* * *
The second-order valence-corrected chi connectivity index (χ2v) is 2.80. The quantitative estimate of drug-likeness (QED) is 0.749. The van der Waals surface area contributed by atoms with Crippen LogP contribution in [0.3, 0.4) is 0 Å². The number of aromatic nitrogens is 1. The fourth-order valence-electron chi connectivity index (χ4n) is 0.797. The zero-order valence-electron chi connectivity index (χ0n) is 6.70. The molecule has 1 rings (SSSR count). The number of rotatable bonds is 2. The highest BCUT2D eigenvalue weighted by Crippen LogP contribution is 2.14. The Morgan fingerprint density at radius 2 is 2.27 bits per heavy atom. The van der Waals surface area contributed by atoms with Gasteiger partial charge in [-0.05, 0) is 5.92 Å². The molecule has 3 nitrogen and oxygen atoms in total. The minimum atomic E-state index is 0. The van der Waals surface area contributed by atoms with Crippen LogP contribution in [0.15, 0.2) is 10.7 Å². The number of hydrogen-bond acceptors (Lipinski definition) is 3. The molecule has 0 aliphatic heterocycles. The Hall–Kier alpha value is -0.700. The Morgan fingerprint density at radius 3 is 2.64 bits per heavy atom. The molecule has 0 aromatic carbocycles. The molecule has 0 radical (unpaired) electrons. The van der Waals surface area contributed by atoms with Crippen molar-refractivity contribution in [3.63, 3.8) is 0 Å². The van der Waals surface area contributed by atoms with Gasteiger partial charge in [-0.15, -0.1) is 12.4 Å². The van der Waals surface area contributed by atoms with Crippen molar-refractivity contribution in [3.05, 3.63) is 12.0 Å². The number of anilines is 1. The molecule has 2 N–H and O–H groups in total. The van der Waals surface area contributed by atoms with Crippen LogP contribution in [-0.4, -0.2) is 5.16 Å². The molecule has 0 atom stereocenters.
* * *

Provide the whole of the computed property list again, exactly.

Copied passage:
The second-order valence-corrected chi connectivity index (χ2v) is 2.80. The quantitative estimate of drug-likeness (QED) is 0.749. The van der Waals surface area contributed by atoms with Crippen LogP contribution in [0.3, 0.4) is 0 Å². The number of aromatic nitrogens is 1. The fourth-order valence-electron chi connectivity index (χ4n) is 0.797. The zero-order valence-electron chi connectivity index (χ0n) is 6.70. The molecule has 1 rings (SSSR count). The number of rotatable bonds is 2. The highest BCUT2D eigenvalue weighted by Crippen LogP contribution is 2.14. The Morgan fingerprint density at radius 2 is 2.27 bits per heavy atom. The van der Waals surface area contributed by atoms with Gasteiger partial charge in [-0.05, 0) is 5.92 Å². The molecule has 3 nitrogen and oxygen atoms in total. The minimum atomic E-state index is 0. The van der Waals surface area contributed by atoms with Crippen LogP contribution in [0.15, 0.2) is 10.7 Å². The number of hydrogen-bond acceptors (Lipinski definition) is 3. The molecule has 0 aliphatic heterocycles. The Hall–Kier alpha value is -0.700. The Morgan fingerprint density at radius 3 is 2.64 bits per heavy atom. The molecule has 0 aromatic carbocycles. The molecule has 0 radical (unpaired) electrons. The van der Waals surface area contributed by atoms with Crippen molar-refractivity contribution in [3.63, 3.8) is 0 Å². The van der Waals surface area contributed by atoms with Gasteiger partial charge in [-0.15, -0.1) is 12.4 Å². The van der Waals surface area contributed by atoms with Crippen molar-refractivity contribution in [3.05, 3.63) is 12.0 Å². The number of anilines is 1. The molecule has 2 N–H and O–H groups in total. The van der Waals surface area contributed by atoms with Crippen LogP contribution in [-0.4, -0.2) is 5.16 Å². The molecule has 0 atom stereocenters.